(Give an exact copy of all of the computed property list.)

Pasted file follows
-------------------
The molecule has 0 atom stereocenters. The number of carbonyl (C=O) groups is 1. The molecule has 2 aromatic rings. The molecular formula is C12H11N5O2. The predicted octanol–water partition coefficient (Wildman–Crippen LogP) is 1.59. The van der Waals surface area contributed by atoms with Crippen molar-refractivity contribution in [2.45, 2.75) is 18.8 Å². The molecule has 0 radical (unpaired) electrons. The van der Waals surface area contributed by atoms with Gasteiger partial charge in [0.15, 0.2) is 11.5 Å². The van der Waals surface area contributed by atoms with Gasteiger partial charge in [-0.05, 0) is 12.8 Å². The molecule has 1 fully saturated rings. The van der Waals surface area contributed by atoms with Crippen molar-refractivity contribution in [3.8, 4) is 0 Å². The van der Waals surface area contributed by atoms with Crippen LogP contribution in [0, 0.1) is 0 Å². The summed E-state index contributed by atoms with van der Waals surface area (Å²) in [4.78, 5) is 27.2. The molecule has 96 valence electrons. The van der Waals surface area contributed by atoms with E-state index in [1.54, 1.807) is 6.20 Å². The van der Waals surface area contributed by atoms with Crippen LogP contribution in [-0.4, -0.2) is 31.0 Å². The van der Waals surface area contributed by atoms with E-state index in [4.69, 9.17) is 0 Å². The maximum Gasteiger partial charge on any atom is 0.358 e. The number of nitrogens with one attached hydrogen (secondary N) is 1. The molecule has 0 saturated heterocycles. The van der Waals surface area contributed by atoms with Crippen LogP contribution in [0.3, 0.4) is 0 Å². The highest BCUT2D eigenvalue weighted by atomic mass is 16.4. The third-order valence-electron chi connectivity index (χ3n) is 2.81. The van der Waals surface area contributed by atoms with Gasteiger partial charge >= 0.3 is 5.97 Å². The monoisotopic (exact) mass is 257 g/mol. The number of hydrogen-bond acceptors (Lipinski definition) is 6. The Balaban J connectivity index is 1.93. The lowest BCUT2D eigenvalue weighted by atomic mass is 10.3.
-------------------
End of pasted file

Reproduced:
The molecule has 0 atom stereocenters. The number of carbonyl (C=O) groups is 1. The molecule has 2 aromatic rings. The molecular formula is C12H11N5O2. The predicted octanol–water partition coefficient (Wildman–Crippen LogP) is 1.59. The van der Waals surface area contributed by atoms with Crippen molar-refractivity contribution in [2.45, 2.75) is 18.8 Å². The molecule has 0 radical (unpaired) electrons. The van der Waals surface area contributed by atoms with Gasteiger partial charge in [0.15, 0.2) is 11.5 Å². The van der Waals surface area contributed by atoms with Gasteiger partial charge in [-0.05, 0) is 12.8 Å². The molecule has 1 fully saturated rings. The van der Waals surface area contributed by atoms with Crippen molar-refractivity contribution in [3.8, 4) is 0 Å². The van der Waals surface area contributed by atoms with Crippen LogP contribution in [0, 0.1) is 0 Å². The summed E-state index contributed by atoms with van der Waals surface area (Å²) in [4.78, 5) is 27.2. The molecule has 96 valence electrons. The van der Waals surface area contributed by atoms with E-state index in [1.54, 1.807) is 6.20 Å². The van der Waals surface area contributed by atoms with Crippen LogP contribution in [-0.4, -0.2) is 31.0 Å². The van der Waals surface area contributed by atoms with E-state index in [4.69, 9.17) is 0 Å². The maximum Gasteiger partial charge on any atom is 0.358 e. The number of nitrogens with one attached hydrogen (secondary N) is 1. The molecule has 0 saturated heterocycles. The van der Waals surface area contributed by atoms with Crippen LogP contribution in [0.3, 0.4) is 0 Å². The highest BCUT2D eigenvalue weighted by atomic mass is 16.4. The third-order valence-electron chi connectivity index (χ3n) is 2.81. The van der Waals surface area contributed by atoms with Gasteiger partial charge >= 0.3 is 5.97 Å². The monoisotopic (exact) mass is 257 g/mol. The number of hydrogen-bond acceptors (Lipinski definition) is 6. The Balaban J connectivity index is 1.93. The lowest BCUT2D eigenvalue weighted by atomic mass is 10.3.